On behalf of the Spring for GraphQL team and every contributor, it is my pleasure to announce the 1.0 GA release. It’s been 10 months since the project was announced and under 2 years since the first commit, unremarkably called “first commit”. The project began with the modest goal to replace the (now archived) minimal GraphQL Java Spring integration, but has since moved significantly beyond through community feedback and collaboration across Spring Boot, Spring Framework, Spring Data, and Spring Security.
Yesterday we announced a Spring Framework RCE vulnerability CVE-2022-22965, listing Apache Tomcat as one of several preconditions. The Apache Tomcat team has since released versions 10.0.20, 9.0.62, and 8.5.78 all of which close the attack vector on Tomcat’s side. While the vulnerability is not in Tomcat itself, in real world situations, it is important to be able to choose among multiple upgrade paths that in turn provides flexibility and layered protection.
Upgrading to Spring Framework 5.3.18+ or 5.2.20+ continues to be our main recommendation not only because it addresses the root cause and prevents other possible attack vectors, but also because it adds protection for other CVEs addressed since the current version in use.
- [04-13] “Data Binding Rules Vulnerability CVE-2022-22968” follow-up blog post published, related to the “disallowedFields” from the Suggested Workarounds
- [04-08] Snyk announces an additional attack vector for Glassfish and Payara. See also related Payara, upcoming release announcement
- [04-04] Updated Am I Impacted with improved description for deployment requirements
- [04-01] Updated Am I Impacted with additional notes
- [04-01] Updated Suggested Workarounds section for Apache Tomcat upgrades and Java 8 downgrades
- [04-01] “Mitigation Alternative” follow-up blog post published, announcing Apache Tomcat releases versions 10.0.20, 9.0.62, and 8.5.78 that close the attack vector on Tomcat’s side
- [03-31] Spring Boot 2.6.6 is available
- [03-31] Spring Boot 2.5.12 is available
- [03-31] CVE-2022-22965 is published
- [03-31] Added section “Misconceptions”
- [03-31] Added section “Am I Impacted”
- [03-31] Fix minor issue in the workaround for adding
- [03-31] Spring Framework 5.3.18 and 5.2.20 are available
On behalf of everyone involved, I’m pleased to announce the availability of the sixth and final milestone of Spring for GraphQL on the way to 1.0. Our next stop is RC1 in 4 weeks, followed by the GA on May 17.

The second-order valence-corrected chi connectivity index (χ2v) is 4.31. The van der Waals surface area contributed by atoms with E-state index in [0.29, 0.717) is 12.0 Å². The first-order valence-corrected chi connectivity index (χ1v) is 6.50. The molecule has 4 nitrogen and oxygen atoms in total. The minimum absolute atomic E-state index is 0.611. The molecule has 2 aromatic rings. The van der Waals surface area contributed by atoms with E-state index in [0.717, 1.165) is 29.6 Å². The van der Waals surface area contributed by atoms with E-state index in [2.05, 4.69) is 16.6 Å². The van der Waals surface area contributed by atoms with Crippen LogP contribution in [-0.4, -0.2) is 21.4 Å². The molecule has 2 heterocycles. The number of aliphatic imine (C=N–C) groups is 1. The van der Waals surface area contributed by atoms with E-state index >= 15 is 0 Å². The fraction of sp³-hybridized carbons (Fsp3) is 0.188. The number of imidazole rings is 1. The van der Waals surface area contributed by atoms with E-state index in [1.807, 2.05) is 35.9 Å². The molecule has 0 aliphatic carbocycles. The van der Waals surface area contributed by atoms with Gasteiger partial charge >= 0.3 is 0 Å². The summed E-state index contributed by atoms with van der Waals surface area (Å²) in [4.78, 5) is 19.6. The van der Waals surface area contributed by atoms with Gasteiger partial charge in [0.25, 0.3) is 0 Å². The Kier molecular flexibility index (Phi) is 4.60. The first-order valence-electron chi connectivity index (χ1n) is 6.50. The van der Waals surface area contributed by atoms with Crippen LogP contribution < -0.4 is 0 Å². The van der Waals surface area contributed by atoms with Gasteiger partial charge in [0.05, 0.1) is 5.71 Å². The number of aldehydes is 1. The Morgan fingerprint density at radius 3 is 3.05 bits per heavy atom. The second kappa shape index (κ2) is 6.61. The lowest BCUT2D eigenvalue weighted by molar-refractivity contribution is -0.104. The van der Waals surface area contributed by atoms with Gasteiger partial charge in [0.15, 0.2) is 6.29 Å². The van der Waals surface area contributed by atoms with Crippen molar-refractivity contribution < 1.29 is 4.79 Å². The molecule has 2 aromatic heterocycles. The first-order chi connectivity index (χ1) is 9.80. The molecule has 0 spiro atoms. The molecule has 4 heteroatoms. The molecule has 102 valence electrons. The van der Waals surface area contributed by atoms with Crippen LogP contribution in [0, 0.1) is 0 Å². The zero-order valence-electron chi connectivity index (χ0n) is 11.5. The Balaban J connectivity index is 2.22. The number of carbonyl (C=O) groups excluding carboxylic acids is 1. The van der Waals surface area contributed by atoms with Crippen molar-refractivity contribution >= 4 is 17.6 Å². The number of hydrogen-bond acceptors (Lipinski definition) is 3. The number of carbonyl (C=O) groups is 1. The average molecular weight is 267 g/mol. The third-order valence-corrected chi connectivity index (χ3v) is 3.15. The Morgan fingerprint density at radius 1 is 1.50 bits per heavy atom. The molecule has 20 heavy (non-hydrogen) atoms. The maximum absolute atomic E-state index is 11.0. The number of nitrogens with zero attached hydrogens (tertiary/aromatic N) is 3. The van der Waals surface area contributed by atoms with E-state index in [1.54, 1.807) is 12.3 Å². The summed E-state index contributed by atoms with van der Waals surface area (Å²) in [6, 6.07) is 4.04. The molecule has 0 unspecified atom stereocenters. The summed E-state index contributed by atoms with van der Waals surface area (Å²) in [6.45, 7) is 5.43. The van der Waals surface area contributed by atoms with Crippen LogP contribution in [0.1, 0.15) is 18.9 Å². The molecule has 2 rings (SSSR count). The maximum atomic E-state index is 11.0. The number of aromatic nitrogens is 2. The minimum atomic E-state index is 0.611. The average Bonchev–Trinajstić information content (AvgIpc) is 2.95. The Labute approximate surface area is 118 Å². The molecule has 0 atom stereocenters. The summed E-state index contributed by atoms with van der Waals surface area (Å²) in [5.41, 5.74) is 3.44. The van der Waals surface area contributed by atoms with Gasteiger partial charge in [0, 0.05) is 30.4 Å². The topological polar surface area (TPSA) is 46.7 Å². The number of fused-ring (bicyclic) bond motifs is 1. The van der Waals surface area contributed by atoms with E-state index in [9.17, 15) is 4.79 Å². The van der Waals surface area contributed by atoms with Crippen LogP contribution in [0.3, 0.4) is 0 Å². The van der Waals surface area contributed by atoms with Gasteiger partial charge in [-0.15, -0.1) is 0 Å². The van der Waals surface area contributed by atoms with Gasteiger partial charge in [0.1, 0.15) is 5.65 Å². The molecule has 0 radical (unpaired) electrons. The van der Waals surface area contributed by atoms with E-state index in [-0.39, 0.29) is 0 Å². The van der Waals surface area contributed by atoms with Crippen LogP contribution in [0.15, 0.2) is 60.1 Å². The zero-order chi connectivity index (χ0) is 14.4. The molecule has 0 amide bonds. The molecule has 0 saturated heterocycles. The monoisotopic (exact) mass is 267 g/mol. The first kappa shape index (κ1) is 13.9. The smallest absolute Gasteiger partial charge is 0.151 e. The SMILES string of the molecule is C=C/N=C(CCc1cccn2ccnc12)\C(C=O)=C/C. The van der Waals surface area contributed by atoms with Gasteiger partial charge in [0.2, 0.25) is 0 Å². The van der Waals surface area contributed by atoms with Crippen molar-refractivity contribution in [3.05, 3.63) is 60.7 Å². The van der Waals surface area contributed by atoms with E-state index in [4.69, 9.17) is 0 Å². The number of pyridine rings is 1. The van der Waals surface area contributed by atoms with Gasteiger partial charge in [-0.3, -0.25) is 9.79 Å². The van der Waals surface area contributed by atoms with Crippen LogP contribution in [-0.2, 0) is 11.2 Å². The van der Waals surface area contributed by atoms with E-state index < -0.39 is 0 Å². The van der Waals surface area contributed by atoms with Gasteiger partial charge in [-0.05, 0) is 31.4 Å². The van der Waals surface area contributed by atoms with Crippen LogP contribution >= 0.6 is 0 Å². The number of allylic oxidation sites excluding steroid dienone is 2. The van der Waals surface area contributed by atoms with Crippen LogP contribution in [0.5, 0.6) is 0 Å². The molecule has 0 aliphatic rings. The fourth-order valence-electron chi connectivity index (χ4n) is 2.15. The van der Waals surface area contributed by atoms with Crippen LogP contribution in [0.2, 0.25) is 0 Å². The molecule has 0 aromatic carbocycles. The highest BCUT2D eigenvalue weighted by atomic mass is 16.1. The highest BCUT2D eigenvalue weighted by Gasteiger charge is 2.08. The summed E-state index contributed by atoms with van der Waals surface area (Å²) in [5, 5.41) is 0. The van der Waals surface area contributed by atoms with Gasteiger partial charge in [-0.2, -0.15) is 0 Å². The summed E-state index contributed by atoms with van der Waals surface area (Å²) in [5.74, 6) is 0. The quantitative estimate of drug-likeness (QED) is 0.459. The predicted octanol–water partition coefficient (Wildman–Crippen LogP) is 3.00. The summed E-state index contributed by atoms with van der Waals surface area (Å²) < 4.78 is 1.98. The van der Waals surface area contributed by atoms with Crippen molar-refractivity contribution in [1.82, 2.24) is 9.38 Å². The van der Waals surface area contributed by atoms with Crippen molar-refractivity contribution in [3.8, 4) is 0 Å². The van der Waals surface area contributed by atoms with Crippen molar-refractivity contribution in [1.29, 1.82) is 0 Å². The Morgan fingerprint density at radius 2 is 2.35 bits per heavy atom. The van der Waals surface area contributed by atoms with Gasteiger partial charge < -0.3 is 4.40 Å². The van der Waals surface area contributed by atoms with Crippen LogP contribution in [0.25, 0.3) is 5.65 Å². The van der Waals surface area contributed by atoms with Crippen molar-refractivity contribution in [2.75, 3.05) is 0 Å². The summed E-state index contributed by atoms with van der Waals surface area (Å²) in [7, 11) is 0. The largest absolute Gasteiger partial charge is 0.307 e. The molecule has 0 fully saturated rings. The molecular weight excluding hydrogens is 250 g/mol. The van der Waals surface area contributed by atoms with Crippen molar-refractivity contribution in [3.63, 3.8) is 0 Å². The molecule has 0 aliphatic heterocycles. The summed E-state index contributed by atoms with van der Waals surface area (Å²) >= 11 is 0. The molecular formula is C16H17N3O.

A GraphQL client is something we identified as a goal quite early on. It’s issue number 10 from 336 at present in the issue tracker, but we viewed testing support as higher priority and so the GraphQL Tester came first and has been available from the start.
The Tester did prove valuable and popular, but we knew we had to fully explore the client before 1.0 as the two are closely related but have slightly different perspectives, and we wanted to make sure they’re aligned with each other.
The Spring Framework 5.3.14 and 5.2.19 releases on December 16 included fixes for CVE-2021-22060 and are a follow-up to CVE-2021-22096, to address additional types of input that can cause the issue. As the Spring Boot releases 2.6.2 and 2.5.8 picking up these Spring Framework versions were due the day before Christmas and given the medium severity, we postponed the announcement until after the new year, to avoid disclosure during a period when many take time off. Please, upgrade to those latest maintenance releases.
- CVE-2021-22096 for the Spring Framework
- CVE-2021-22047 for Spring Data REST
- CVE-2021-22097 for Spring AMQP
In addition, Spring Cloud OpenFeign has released versions 3.0.5 and 2.2.10, based on the same Spring Boot versions, and containing a fix for the following security vulnerability:
- CVE-2021-22044 for Spring Cloud OpenFeign
Please, review the reports and upgrade!
Following the Spring GraphQL project announcement and the availability of a 1.0 milestone, this blog post aims to provide more details.
If you don’t know much about GraphQL, there are plenty of good resources. You can start at graphql.org/learn.
Guest Author: Andi Marek, GraphQL Java founder
I am very happy to announce the creation of the Spring GraphQL project and the availability of an initial milestone towards a 1.0 release. The project integrates GraphQL Java and Spring and was developed in collaboration between both teams.
Today is GraphQL Java’s 6th birthday! One fundamental decision I made from the start was to leave any HTTP and IO aspects as a separate concern. GraphQL Java has always been “just” an engine to execute GraphQL requests. The decision has paid off but the obvious downside is the need to create your own HTTP adapter for real world usage.
The recent Spring Framework 5.3 M1 release announcement mentions “Spring MVC comes with
PathPattern parsing for efficient URL matching”. This post expands on that with more context and detail.
In Spring applications
AntPathMatcher is used to identify classpath, file system, remote, and other resources in Spring configuration. It has also been used in Spring MVC to match URL paths. Over time the use of patterns in web applications grew in number and syntax with
AntPathMatcher evolving to meet those needs but some pain points remain without a solution:
The following CVE reports were published today:
- CVE-2020-5403 affecting Reactor Netty
HttpServer0.9.3 and 0.9.4.
- CVE-2020-5404 affecting Reactor Netty
HttpClientfor all 0.8.x and 0.9.x versions in applications where the automatic following of redirects is explicitly enabled.
The fixes are in Reactor Netty 0.9.5 and 0.8.16. If using the reactor-bom, you can upgrade to Dysprosium-SR5 or Californium-SR16.
Reactor Netty is used internally in many frameworks including Spring WebFlux and its
WebClient. If you have a Spring Boot application, you can upgrade to Spring Boot 2.2.5 or 2.1.13.